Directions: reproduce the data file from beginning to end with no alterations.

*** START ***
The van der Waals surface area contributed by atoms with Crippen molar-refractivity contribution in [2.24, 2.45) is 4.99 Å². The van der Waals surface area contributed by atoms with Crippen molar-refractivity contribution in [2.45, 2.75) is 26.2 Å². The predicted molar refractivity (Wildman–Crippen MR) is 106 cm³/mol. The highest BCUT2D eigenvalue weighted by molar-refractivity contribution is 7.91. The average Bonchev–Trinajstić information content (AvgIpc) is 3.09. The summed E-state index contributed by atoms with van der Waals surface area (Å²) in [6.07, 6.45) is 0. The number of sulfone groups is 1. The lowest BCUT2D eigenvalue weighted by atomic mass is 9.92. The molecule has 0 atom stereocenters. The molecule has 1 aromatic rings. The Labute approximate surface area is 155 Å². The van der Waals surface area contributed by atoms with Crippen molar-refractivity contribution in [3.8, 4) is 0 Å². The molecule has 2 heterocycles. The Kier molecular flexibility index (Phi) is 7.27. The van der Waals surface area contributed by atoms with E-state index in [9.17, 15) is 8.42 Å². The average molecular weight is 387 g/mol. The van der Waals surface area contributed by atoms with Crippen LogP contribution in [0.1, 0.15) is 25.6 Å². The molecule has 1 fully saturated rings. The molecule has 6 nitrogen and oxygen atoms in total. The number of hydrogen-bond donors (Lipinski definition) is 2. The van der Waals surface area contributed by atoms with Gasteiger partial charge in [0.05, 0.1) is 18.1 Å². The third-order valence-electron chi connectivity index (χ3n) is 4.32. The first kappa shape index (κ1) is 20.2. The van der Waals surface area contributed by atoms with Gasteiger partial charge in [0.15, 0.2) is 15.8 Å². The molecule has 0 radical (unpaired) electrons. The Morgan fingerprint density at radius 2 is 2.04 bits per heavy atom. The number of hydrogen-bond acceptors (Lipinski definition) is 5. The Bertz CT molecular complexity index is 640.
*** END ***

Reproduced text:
The van der Waals surface area contributed by atoms with Crippen molar-refractivity contribution in [2.24, 2.45) is 4.99 Å². The van der Waals surface area contributed by atoms with Crippen molar-refractivity contribution in [2.45, 2.75) is 26.2 Å². The predicted molar refractivity (Wildman–Crippen MR) is 106 cm³/mol. The highest BCUT2D eigenvalue weighted by molar-refractivity contribution is 7.91. The average Bonchev–Trinajstić information content (AvgIpc) is 3.09. The summed E-state index contributed by atoms with van der Waals surface area (Å²) in [6.07, 6.45) is 0. The number of sulfone groups is 1. The lowest BCUT2D eigenvalue weighted by atomic mass is 9.92. The molecule has 0 atom stereocenters. The molecule has 1 aromatic rings. The Labute approximate surface area is 155 Å². The van der Waals surface area contributed by atoms with Crippen molar-refractivity contribution in [3.8, 4) is 0 Å². The molecule has 2 heterocycles. The Kier molecular flexibility index (Phi) is 7.27. The van der Waals surface area contributed by atoms with E-state index in [9.17, 15) is 8.42 Å². The average molecular weight is 387 g/mol. The van der Waals surface area contributed by atoms with Crippen LogP contribution in [0.1, 0.15) is 25.6 Å². The molecule has 1 fully saturated rings. The molecule has 6 nitrogen and oxygen atoms in total. The number of hydrogen-bond donors (Lipinski definition) is 2. The van der Waals surface area contributed by atoms with Gasteiger partial charge in [0.05, 0.1) is 18.1 Å². The third-order valence-electron chi connectivity index (χ3n) is 4.32. The first kappa shape index (κ1) is 20.2. The van der Waals surface area contributed by atoms with Gasteiger partial charge in [0.15, 0.2) is 15.8 Å². The molecule has 0 radical (unpaired) electrons. The Morgan fingerprint density at radius 2 is 2.04 bits per heavy atom. The number of hydrogen-bond acceptors (Lipinski definition) is 5. The Bertz CT molecular complexity index is 640.